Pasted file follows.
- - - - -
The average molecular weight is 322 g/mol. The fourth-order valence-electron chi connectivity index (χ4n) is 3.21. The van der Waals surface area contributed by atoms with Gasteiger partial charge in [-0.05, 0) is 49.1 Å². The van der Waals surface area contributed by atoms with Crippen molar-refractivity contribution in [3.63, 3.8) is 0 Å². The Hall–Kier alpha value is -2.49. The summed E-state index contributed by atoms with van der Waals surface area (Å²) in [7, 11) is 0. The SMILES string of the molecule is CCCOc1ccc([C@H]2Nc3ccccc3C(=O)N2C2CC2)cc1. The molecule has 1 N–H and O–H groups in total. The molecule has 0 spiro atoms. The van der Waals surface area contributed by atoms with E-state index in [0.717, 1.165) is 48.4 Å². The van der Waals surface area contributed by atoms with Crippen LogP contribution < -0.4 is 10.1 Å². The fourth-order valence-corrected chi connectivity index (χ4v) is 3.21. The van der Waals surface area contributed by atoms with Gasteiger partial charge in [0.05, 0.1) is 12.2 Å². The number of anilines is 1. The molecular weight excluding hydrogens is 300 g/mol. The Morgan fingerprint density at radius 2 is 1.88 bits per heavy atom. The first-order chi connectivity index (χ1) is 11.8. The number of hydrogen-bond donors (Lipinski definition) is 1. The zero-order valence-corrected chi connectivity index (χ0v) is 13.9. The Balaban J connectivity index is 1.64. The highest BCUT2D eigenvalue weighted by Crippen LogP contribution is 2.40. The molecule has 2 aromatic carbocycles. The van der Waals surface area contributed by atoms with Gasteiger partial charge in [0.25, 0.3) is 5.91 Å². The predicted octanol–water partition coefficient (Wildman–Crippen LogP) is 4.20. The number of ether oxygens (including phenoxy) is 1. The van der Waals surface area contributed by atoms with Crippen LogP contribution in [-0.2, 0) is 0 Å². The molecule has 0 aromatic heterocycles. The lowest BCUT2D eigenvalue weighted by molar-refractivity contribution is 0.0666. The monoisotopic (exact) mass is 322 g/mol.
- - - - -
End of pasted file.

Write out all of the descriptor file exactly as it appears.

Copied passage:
The average molecular weight is 322 g/mol. The fourth-order valence-electron chi connectivity index (χ4n) is 3.21. The van der Waals surface area contributed by atoms with Gasteiger partial charge in [-0.05, 0) is 49.1 Å². The van der Waals surface area contributed by atoms with Crippen molar-refractivity contribution in [3.63, 3.8) is 0 Å². The Hall–Kier alpha value is -2.49. The summed E-state index contributed by atoms with van der Waals surface area (Å²) in [7, 11) is 0. The SMILES string of the molecule is CCCOc1ccc([C@H]2Nc3ccccc3C(=O)N2C2CC2)cc1. The molecule has 1 N–H and O–H groups in total. The molecule has 0 spiro atoms. The van der Waals surface area contributed by atoms with E-state index in [0.717, 1.165) is 48.4 Å². The van der Waals surface area contributed by atoms with Crippen LogP contribution < -0.4 is 10.1 Å². The fourth-order valence-corrected chi connectivity index (χ4v) is 3.21. The van der Waals surface area contributed by atoms with Gasteiger partial charge in [0.05, 0.1) is 12.2 Å². The number of anilines is 1. The molecular weight excluding hydrogens is 300 g/mol. The Morgan fingerprint density at radius 2 is 1.88 bits per heavy atom. The first-order chi connectivity index (χ1) is 11.8. The number of hydrogen-bond donors (Lipinski definition) is 1. The zero-order valence-corrected chi connectivity index (χ0v) is 13.9. The Balaban J connectivity index is 1.64. The highest BCUT2D eigenvalue weighted by Crippen LogP contribution is 2.40. The molecule has 2 aromatic carbocycles. The van der Waals surface area contributed by atoms with Gasteiger partial charge in [0.25, 0.3) is 5.91 Å². The predicted octanol–water partition coefficient (Wildman–Crippen LogP) is 4.20. The number of ether oxygens (including phenoxy) is 1. The van der Waals surface area contributed by atoms with Crippen LogP contribution in [-0.2, 0) is 0 Å². The molecule has 0 aromatic heterocycles. The lowest BCUT2D eigenvalue weighted by molar-refractivity contribution is 0.0666. The monoisotopic (exact) mass is 322 g/mol.